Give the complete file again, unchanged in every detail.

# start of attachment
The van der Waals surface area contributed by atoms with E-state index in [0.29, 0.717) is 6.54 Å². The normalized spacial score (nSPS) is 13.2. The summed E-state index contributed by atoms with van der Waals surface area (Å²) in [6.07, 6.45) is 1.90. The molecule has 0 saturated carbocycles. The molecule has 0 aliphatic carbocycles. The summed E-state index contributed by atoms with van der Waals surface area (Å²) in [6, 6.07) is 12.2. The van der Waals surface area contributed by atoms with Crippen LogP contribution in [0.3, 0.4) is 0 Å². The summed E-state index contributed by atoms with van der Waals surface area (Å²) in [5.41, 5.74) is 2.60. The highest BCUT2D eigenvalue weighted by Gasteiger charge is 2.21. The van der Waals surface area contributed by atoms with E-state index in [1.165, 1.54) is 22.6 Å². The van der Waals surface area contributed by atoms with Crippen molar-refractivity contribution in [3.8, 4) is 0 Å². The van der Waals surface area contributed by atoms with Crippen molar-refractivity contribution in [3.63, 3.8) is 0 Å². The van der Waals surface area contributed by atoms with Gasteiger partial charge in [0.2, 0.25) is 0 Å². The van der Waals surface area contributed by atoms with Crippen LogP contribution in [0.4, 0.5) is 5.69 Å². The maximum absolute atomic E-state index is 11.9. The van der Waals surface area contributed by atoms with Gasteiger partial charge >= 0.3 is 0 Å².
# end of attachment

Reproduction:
The van der Waals surface area contributed by atoms with E-state index in [0.29, 0.717) is 6.54 Å². The normalized spacial score (nSPS) is 13.2. The summed E-state index contributed by atoms with van der Waals surface area (Å²) in [6.07, 6.45) is 1.90. The molecule has 0 saturated carbocycles. The molecule has 0 aliphatic carbocycles. The summed E-state index contributed by atoms with van der Waals surface area (Å²) in [6, 6.07) is 12.2. The van der Waals surface area contributed by atoms with Crippen LogP contribution in [0.3, 0.4) is 0 Å². The summed E-state index contributed by atoms with van der Waals surface area (Å²) in [5.41, 5.74) is 2.60. The highest BCUT2D eigenvalue weighted by Gasteiger charge is 2.21. The van der Waals surface area contributed by atoms with E-state index in [1.165, 1.54) is 22.6 Å². The van der Waals surface area contributed by atoms with Crippen molar-refractivity contribution in [3.8, 4) is 0 Å². The van der Waals surface area contributed by atoms with Crippen molar-refractivity contribution in [3.63, 3.8) is 0 Å². The van der Waals surface area contributed by atoms with Gasteiger partial charge in [0.2, 0.25) is 0 Å². The van der Waals surface area contributed by atoms with Crippen LogP contribution in [0.4, 0.5) is 5.69 Å². The maximum absolute atomic E-state index is 11.9. The van der Waals surface area contributed by atoms with Gasteiger partial charge >= 0.3 is 0 Å².